Colors & Fiber Arts

At some point I will attempt to write up an article about how I personally incorporate colors in my fiber arts. But as most of you can imagine it’s a very personal topic and not easy to articulate clearly how I go about sampling and making selections. In the meantime, please find a list of resources I find helpful when choosing colors.

Websites

Books – I like to refer to these books when I’m stuck or looking for ideas

  • Lambert, Patricia, et al. Color and Fiber. Schiffer Pub., 1986.
  • Menz, Deb. Color in Spinning. Loveland, Colo., Interweave Press, Cop, 2005.
  • —. Color Works : The Crafter’s Guide to Color. Loveland, Colo., Interweave Press, 2004.

Magazines – great articles on different blending, spinning, & plying techniques on how to use different colors.

  • SpinOff Magazine
  • Ply Magazine

Even though most of these sources focus on spinning and weaving ideas on color THEORY are similar and can be applied to different crafts.

Also, it may be easier to think of blending fibers and colors on hand cards/combs/hackles/blending board etc as a painter’s palette and how well you mix the fibers together as how well a painter mixes their paints to create different colors and textures. Yes red and blue mixed together make purple, but do you want swirls or flecks of blue and red in the purple? A solid purple or a gradient? If you want more texture instead of blending red and blue of the same fiber you would use a red wool with blue silk noil or recycled sari silk, etc to create whatever effect you are looking for. Perhaps a blue fine wool with a red long wool locks.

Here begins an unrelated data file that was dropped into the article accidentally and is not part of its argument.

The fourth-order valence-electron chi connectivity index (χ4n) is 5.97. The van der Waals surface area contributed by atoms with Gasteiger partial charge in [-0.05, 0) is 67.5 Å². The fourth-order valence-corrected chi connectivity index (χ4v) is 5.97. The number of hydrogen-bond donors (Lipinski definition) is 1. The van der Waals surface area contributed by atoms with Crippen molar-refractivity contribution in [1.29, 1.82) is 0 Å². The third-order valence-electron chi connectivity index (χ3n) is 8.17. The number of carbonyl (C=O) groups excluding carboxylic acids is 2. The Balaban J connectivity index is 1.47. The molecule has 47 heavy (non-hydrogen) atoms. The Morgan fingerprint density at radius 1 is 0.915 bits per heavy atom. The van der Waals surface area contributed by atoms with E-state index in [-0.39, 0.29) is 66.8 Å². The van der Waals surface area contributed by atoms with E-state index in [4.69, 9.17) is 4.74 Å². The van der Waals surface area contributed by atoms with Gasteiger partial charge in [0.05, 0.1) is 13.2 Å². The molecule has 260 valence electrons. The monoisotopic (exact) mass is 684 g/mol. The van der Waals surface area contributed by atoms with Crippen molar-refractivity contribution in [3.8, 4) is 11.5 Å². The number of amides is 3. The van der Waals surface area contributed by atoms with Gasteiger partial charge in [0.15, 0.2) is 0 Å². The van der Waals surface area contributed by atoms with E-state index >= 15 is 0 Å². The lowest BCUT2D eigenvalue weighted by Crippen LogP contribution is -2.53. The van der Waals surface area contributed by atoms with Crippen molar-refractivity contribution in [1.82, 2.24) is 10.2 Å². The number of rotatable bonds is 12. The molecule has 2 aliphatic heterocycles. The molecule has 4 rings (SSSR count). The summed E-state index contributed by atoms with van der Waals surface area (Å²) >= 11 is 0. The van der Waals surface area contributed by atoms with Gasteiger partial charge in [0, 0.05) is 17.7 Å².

If you are thinking about weaving 2 different yarns and aren’t sure you will like the effect, the quick and dirty way to check before you even start with any serious testing is to roll the 2 yarns between your fingers, basically plying them together and see if you like how the marled yarn looks.

The Lambert book discusses terminology, such as hues versus values, and opalescence versus pearlescence. This is helpful as you read more advanced techniques, especially if your fiber education is largely hobbist and self taught. I like having terms defined so that as I read and discuss things with other fiber geeks we have a common vocabulary or short hand. And it also makes reading more advanced books on color theory and textile techniques more accessible.

Perhaps because I grew up bilingual and often don’t have the words in the language I’m using at moment to explain an idea. I find the idea of a common textile language appealing. Essentially, you can’t discussion advanced ideas until everyone agrees on what common terms to use.

Some thoughts for further consideration.